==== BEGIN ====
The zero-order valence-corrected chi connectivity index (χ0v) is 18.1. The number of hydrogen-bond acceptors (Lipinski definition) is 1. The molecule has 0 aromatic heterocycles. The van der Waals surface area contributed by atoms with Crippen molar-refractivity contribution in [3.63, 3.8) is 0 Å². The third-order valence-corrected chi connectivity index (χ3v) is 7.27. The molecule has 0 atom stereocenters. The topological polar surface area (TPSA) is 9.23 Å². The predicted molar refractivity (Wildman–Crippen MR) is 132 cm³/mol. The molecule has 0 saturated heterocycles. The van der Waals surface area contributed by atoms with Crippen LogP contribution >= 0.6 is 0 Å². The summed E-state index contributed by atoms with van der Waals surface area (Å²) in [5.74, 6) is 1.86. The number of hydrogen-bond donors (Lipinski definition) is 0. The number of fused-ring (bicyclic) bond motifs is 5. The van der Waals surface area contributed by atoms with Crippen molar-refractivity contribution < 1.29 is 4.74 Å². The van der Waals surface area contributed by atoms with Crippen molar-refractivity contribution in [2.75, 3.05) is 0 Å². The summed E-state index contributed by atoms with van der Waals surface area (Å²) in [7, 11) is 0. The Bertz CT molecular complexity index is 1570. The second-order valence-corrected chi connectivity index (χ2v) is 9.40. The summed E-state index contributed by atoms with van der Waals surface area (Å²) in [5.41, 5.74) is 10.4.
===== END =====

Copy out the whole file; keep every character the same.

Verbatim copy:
The zero-order valence-corrected chi connectivity index (χ0v) is 18.1. The number of hydrogen-bond acceptors (Lipinski definition) is 1. The molecule has 0 aromatic heterocycles. The van der Waals surface area contributed by atoms with Crippen molar-refractivity contribution in [3.63, 3.8) is 0 Å². The third-order valence-corrected chi connectivity index (χ3v) is 7.27. The molecule has 0 atom stereocenters. The topological polar surface area (TPSA) is 9.23 Å². The predicted molar refractivity (Wildman–Crippen MR) is 132 cm³/mol. The molecule has 0 saturated heterocycles. The van der Waals surface area contributed by atoms with Crippen LogP contribution >= 0.6 is 0 Å². The summed E-state index contributed by atoms with van der Waals surface area (Å²) in [5.74, 6) is 1.86. The number of hydrogen-bond donors (Lipinski definition) is 0. The number of fused-ring (bicyclic) bond motifs is 5. The van der Waals surface area contributed by atoms with Crippen molar-refractivity contribution < 1.29 is 4.74 Å². The van der Waals surface area contributed by atoms with Crippen molar-refractivity contribution in [2.75, 3.05) is 0 Å². The summed E-state index contributed by atoms with van der Waals surface area (Å²) in [7, 11) is 0. The Bertz CT molecular complexity index is 1570. The second-order valence-corrected chi connectivity index (χ2v) is 9.40. The summed E-state index contributed by atoms with van der Waals surface area (Å²) in [5.41, 5.74) is 10.4.